By Capil Bissoon
Former prime minister Basdeo Panday once stated that there are two models of politics—people politics and electoral politics. He noted that while electoral politics was the bridge to attain office to advance people politics, a successful politician must understand that politics is about doing things that advance the lives of people, not about holding power over the people.
His successor as leader of the United National Congress (UNC) and the country’s first woman Prime Minister, Kamla Persad-Bissessar, fully understands that as well. Her recent epic battle to pass the first phase of a comprehensive constitutional reform package demonstrated that while she has crossed the bridge and holds power, she is now happy to hand over some of that power to the people in order to expand democracy while keeping promises she made in 2010.
The fact that she said she was ready to risk “political suicide” to achieve that goal was a statement that put her above all her predecessors and aspiring politicians, many of whom see electoral politics as an opportunity to achieve power for themselves.
Unfortunately, her main political opponent, Dr Keith Rowley, doesn’t appear to see politics through the lenses of Mr Panday or Mrs Persad-Bissessar. The leader of the People’s National Movement (PNM) sees his party as paramount and that is evident in the party slogan — Great is the PNM and It Shall Prevail.
The debates on the Constitution (Amendment) Bill 2014 brought that out clearly. While the Prime Minister was willing to allow a conscience vote in the House of Representatives and to make significant amendments to the bill in the Senate, the PNM stood firm on its position that it would not support anything in the bill, even though its principal positions were not fundamentally different from the PNM’s position on those issues.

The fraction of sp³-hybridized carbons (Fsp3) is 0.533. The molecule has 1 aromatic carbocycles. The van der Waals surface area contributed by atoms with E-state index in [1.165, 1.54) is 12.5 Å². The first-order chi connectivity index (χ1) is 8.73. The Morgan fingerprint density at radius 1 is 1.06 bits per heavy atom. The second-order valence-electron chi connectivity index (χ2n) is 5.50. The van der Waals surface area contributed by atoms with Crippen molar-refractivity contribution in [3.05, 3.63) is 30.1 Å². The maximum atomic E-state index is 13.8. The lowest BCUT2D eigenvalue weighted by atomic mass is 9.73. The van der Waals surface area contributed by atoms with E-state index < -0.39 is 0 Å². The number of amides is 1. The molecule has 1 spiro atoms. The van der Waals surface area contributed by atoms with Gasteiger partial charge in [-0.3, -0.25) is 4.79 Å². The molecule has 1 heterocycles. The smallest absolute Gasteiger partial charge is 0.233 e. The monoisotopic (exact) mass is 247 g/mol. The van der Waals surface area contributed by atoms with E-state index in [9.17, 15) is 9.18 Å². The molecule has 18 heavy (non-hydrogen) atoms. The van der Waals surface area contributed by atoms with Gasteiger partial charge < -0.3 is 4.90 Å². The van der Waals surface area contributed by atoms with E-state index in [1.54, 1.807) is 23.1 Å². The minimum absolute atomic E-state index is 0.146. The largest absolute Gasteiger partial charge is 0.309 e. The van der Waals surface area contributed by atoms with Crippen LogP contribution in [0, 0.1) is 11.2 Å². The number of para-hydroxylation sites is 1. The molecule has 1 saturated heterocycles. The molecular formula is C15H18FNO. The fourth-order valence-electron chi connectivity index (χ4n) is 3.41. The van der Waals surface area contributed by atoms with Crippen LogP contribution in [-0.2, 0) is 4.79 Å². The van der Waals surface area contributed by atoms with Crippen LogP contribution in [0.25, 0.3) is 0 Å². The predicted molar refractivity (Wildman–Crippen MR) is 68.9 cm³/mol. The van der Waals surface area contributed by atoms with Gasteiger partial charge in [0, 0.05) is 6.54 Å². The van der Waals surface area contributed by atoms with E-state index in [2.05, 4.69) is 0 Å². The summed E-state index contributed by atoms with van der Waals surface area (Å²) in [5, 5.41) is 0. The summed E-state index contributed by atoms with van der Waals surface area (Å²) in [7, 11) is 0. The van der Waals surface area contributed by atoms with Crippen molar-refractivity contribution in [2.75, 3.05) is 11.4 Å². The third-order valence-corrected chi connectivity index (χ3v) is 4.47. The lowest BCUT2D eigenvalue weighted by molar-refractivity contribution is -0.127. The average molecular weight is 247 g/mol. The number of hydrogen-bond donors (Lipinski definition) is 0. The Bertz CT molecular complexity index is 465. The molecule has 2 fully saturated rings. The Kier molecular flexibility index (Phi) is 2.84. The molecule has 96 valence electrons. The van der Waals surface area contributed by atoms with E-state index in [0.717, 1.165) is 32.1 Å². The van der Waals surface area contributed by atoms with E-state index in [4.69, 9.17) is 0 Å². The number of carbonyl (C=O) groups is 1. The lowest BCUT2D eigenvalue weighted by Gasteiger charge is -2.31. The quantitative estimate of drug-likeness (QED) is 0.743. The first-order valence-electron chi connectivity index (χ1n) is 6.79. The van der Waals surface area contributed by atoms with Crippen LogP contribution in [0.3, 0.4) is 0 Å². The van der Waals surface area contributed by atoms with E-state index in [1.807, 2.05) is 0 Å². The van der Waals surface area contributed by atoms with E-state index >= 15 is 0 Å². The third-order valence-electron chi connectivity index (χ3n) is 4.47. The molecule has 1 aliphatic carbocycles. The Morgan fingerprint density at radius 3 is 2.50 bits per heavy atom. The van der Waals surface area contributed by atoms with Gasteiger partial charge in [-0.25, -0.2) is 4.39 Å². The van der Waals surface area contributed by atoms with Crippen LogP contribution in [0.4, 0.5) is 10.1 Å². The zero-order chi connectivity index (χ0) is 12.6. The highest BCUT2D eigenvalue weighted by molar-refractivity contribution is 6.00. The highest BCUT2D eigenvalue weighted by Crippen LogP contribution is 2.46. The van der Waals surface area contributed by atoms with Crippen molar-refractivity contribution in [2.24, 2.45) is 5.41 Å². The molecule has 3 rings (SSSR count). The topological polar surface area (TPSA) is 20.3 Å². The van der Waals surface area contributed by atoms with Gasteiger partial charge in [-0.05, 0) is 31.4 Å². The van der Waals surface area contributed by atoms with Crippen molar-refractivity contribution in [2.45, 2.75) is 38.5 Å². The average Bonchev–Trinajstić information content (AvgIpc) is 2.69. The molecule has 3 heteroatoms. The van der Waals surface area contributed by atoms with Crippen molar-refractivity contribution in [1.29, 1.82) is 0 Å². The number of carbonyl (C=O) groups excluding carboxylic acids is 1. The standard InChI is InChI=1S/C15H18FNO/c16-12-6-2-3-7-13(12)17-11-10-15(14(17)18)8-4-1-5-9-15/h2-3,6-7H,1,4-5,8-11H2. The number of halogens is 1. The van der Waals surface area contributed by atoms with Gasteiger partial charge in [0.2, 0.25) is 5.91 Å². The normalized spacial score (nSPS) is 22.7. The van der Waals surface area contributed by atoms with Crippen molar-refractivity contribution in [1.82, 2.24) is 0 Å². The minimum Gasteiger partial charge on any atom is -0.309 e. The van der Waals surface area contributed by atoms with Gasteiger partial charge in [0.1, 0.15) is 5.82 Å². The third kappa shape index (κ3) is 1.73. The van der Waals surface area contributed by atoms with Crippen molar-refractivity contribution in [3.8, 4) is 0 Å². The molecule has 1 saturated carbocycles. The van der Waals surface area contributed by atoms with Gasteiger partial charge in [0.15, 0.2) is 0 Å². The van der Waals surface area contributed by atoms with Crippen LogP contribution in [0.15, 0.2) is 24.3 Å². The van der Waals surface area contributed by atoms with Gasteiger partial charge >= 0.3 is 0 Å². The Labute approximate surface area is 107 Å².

For instance, the PNM’s constitution that was revised and amended under Dr Rowley’s watch, allows a run-off vote for the leadership election if no candidate gets 50 per cent of the vote in a first ballot. That’s exactly what the bill was proposing but the party chose to ditch the whole idea on the basis that this particular measure was not introduced after consultation with the people.
The PNM’s position is to oppose everything that the People’s Partnership Government proposes, even if it means voting against things that would benefit the people. One exception was the vote for and strong defence of the proposal to increase pensions for MPs. The PNM has already rejected one budgetary measure that is geared to the people although it has not seen the details. In presenting the Constitution (Amendment) Bill the Prime Minister said the budget would contain a provision for a Constituency Development Fund of $10 million for each of the 41 constituencies. This would supplement whatever is allocated in the budget and would be available through the local government ministry for use to enhance the respective constituencies.
Rowley’s PNM rejected it outright, leading the Express newspaper to rebuff the Opposition Leader for prematurely dismissing something that might have the potential for moving the country forward.
“The danger of misconception, leading to misdirection, mishandling and inadequate oversight and controls, remains one to which all State programmes are vulnerable. But fear that a costly mess may be made of it is hardly a sufficient reason to rule out embarking on any initiative,” the paper stated in an editorial on September 1, 2014.
It added, “By invoking the justifiably damned and blasted LifeSport programme, Dr Rowley has cast a dark and sinister shadow over the prospects of the Constituency Development Fund. But “Not Another LifeSport!” can hardly be justifiable as a pre-emptive discrediting of a programme that is as yet little more than an idea.”
The idea has been in development since it was first floated in 2012 and when fully outlined would likely present an opportunity for each MP to access funds immediately to do some things that might otherwise not be possible due to normal state bureaucracy.
One would think the PNM would jump at this proposal, especially in an election year when its 13 MPs would be able to provide whatever relief they consider appropriate to enhance the lives of the people and develop the communities.
But the fly in the ointment is that this is a People’s Partnership Government proposal and for the PNM that means it must be opposed. In the process the PNM might be shooting itself in the foot by throwing out the best opportunity it can get to do something for the people.